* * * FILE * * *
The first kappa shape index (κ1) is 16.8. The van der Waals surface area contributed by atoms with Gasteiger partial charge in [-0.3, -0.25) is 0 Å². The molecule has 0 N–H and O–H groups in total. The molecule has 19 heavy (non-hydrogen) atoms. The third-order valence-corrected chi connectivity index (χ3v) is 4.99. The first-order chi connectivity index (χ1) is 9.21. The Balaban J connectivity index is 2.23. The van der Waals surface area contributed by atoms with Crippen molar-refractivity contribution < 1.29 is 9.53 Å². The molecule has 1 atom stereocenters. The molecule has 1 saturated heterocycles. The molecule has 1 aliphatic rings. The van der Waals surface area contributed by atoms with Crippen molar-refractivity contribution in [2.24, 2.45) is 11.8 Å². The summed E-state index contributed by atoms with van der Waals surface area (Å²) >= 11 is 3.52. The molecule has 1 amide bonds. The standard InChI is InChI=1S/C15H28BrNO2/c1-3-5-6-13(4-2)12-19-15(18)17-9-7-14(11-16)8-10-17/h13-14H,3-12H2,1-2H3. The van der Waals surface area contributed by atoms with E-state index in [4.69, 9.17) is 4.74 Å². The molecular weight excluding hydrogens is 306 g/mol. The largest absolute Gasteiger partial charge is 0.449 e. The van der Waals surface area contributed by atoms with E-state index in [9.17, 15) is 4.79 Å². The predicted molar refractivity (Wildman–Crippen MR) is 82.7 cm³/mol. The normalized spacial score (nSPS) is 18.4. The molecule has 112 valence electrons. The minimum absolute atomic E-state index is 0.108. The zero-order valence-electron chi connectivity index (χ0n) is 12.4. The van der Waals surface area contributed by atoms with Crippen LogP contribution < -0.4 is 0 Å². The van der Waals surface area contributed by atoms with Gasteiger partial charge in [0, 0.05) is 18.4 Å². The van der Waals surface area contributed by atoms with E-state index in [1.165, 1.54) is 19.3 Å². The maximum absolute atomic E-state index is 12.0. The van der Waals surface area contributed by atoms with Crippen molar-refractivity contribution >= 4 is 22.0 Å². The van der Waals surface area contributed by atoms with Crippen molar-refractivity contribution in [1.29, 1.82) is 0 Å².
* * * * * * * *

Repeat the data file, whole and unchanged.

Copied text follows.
The first kappa shape index (κ1) is 16.8. The van der Waals surface area contributed by atoms with Gasteiger partial charge in [-0.3, -0.25) is 0 Å². The molecule has 0 N–H and O–H groups in total. The molecule has 19 heavy (non-hydrogen) atoms. The third-order valence-corrected chi connectivity index (χ3v) is 4.99. The first-order chi connectivity index (χ1) is 9.21. The Balaban J connectivity index is 2.23. The van der Waals surface area contributed by atoms with Crippen molar-refractivity contribution < 1.29 is 9.53 Å². The molecule has 1 atom stereocenters. The molecule has 1 saturated heterocycles. The molecule has 1 aliphatic rings. The van der Waals surface area contributed by atoms with Crippen molar-refractivity contribution in [2.24, 2.45) is 11.8 Å². The summed E-state index contributed by atoms with van der Waals surface area (Å²) >= 11 is 3.52. The molecule has 1 amide bonds. The standard InChI is InChI=1S/C15H28BrNO2/c1-3-5-6-13(4-2)12-19-15(18)17-9-7-14(11-16)8-10-17/h13-14H,3-12H2,1-2H3. The van der Waals surface area contributed by atoms with E-state index in [4.69, 9.17) is 4.74 Å². The molecular weight excluding hydrogens is 306 g/mol. The largest absolute Gasteiger partial charge is 0.449 e. The van der Waals surface area contributed by atoms with E-state index in [9.17, 15) is 4.79 Å². The predicted molar refractivity (Wildman–Crippen MR) is 82.7 cm³/mol. The normalized spacial score (nSPS) is 18.4. The molecule has 112 valence electrons. The minimum absolute atomic E-state index is 0.108. The zero-order valence-electron chi connectivity index (χ0n) is 12.4. The van der Waals surface area contributed by atoms with Crippen LogP contribution < -0.4 is 0 Å². The van der Waals surface area contributed by atoms with Gasteiger partial charge in [0, 0.05) is 18.4 Å². The van der Waals surface area contributed by atoms with E-state index in [1.165, 1.54) is 19.3 Å². The maximum absolute atomic E-state index is 12.0. The van der Waals surface area contributed by atoms with Crippen molar-refractivity contribution >= 4 is 22.0 Å². The van der Waals surface area contributed by atoms with Crippen molar-refractivity contribution in [1.29, 1.82) is 0 Å².